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Friday, 13 October 1911

Senator McGREGOR (South Australia) (Vice-President of the Executive Council) . - I have no objection to the Leader of the Opposition discharging his functions by finding fault with anything that the Government may do, and I am sure that Ministerial supporters will not object if he continues to do that for a long time. We all recognize that Senator Millen is a very capable Leader of the Opposition.

Senator Millen - Let the honorable gentleman take the private opinions of his own supporters on this question.

Senator McGREGOR - The Minister of Defence has explained the position occupied by the Government in this connexion. Had I attempted to do so the debate would have been closed, and Senators St. Ledger and Sayers would have been denied an opportunity to urge their objections - objections with which I have been familiar ever since the establishment of the Commonwealth.

Senator Sayers -If the honorable gentleman wishes to get his Supply Bill through he had better be a little more CiVil.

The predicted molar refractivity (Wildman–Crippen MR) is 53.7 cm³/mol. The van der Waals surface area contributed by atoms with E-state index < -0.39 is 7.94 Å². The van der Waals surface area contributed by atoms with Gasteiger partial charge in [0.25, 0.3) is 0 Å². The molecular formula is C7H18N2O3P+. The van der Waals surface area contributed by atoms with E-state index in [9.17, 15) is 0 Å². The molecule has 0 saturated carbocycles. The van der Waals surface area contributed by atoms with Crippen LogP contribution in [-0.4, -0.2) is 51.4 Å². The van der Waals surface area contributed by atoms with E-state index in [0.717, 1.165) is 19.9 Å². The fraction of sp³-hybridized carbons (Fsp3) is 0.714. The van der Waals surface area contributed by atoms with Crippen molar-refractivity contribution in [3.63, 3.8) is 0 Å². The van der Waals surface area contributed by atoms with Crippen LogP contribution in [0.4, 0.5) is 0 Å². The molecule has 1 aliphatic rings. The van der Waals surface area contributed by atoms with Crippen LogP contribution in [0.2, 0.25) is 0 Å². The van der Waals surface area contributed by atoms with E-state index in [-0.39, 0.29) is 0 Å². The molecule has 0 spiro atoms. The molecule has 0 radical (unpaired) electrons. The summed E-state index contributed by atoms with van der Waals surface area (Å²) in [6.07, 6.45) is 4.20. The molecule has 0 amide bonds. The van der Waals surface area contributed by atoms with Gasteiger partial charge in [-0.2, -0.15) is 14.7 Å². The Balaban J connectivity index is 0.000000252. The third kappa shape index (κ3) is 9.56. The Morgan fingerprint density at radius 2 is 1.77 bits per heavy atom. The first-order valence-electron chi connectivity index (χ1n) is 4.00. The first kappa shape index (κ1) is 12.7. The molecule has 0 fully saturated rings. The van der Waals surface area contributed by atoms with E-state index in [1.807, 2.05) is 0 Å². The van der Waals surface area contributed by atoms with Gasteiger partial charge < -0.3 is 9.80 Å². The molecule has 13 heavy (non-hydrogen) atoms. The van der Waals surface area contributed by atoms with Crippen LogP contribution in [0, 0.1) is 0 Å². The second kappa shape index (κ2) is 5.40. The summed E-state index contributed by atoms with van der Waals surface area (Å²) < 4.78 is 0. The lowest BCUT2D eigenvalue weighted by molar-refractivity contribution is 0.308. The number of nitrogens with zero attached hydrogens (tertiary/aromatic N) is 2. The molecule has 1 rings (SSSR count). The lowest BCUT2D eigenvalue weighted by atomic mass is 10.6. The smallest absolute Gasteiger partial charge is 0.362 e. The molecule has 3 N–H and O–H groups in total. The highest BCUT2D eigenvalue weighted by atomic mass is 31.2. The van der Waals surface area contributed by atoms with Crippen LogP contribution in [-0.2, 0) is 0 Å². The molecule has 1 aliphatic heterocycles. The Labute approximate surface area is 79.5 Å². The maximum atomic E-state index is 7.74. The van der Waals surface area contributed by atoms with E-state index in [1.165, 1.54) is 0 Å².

Senator McGREGOR - To be uncivil was the last thing in my mind, and I am sure that Senator Sayers ought not to object to the jocular manner in which I feel disposed to treat this question, because he is a bit of a joker himself. The Minister of Defence has explained not only why this Bill has been introduced a day or two later than it would have been under other circumstances, but why Supply Bills are almost invariably brought forward a day or two later than they ought to be. The Leader of the Opposition stated that it was the deliberate intention of the Government to introduce Supply Bills late in the month because a contingent motion in reference to them had been placed upon the businesspaper. I can assure him that not a single member of the Ministry is responsible for the motion save myself. I placed it upon the business- paper without consulting anybody. I did so because from the inception of this Parliament I have recognised that a difficulty may arise in connexion with the presentation of a Supply Bill, if we have to rely upon the passing of the motion without notice to secure the suspension of the Standing Orders. As honorable members know, such a motion requires to be carried by an absolute majority. Consequently I thought it wise to place upon the business-paper a contingent motion relating to all Supply Bills, so that if anybody is to be blamed in that connexion it is myself alone. I hope that honorable senators will permit the Bill to pass through all its stages to-day, and that they will exhibit the same expedition that they have always shown in dealing with Bills of this description.

Question resolved in the affirmative.

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